I’ve only just recovered from the shock,
You’d been to visit friends
Talked across a range of interests,
Smiled, a mind full of this and that,
And an engaging point of view.
Sat down to watch your favourite show
And passed without warning.
Theo bereft, as we who knew you.
I can only now put pen to paper.
Little did I know as I stood
Chatting to you in the foyer
Of the Tower Cinema,
Celebrating cinematic news.
Foreign, art house films
Are now to screen once again.
Not under your watchful eye,
You have gone.
When I reflect you looked a little pale,
Probably tired from still giving so much to this place.
Were we too excited, hearts racing arrhythmically?
I could be sure as I handed over my $8,
When better films were showcased.
She’d lean close, tell me the truth.
‘You won’t like this one, be warned.’
‘I’ll risk it, David gave four stars.’
As I blink from dreaming in the dark,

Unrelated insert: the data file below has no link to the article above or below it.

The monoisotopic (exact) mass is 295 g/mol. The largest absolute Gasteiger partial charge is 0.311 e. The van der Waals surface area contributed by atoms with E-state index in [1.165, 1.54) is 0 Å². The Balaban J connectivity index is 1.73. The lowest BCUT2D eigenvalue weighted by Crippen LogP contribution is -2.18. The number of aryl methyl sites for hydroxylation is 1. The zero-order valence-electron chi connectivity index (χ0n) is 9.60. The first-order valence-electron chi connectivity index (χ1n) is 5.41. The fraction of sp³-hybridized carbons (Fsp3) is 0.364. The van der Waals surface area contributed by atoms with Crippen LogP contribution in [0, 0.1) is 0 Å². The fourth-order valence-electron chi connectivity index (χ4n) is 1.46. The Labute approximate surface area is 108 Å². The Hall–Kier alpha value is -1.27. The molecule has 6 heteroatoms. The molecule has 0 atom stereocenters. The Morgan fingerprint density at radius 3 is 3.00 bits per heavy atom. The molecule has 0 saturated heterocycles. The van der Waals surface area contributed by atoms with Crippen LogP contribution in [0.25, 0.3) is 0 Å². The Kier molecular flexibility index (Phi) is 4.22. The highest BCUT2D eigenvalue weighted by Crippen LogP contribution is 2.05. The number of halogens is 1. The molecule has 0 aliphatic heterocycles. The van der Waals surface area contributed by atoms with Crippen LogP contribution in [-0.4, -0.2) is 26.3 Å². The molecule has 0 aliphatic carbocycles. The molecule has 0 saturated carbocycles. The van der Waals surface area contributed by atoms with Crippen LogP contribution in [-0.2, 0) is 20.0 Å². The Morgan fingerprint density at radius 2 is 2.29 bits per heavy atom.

Binning rubbish out of consideration,
‘Well what do you think?’ she waits.
Face open to what I might say.
‘It went on too long, so indulgent,
I’m a little tired of the French.’
‘Never mind, I think you’ll like
Spike Lee’s latest, opens Thursday.
Aren’t you due a free ticket? Remind me.’
A woman with no time for chitchat
Small matters, wasting precious words.
A powerhouse in a tiny frame.
Ageless, driven, opinionated,
Dressed in flowing rainbow skirts,
Feet in ballet slippers, and that triumph of a car.
Offended some, pops up from row behind
Reveals the plot, ‘don’t miss this bit’.
No breastfeeding mothers allowed.
Not anti the young, rollerblades
And campaigns for skateparks,
Plight of women in spiky heels,
On dodgy pavers Hunter St Mall.
Shares grief over beloved dogs and pets,
I met Carmella and a cat at death’s door.
While celluloid ran with other dramas,
It expired in the box office.
My thoughts have been silenced,
No one cares what I think
Or what I might see.
A passion for movies gave Margaret
What she gave to me.
There are voices I’m missing,
And sadly hers is one more.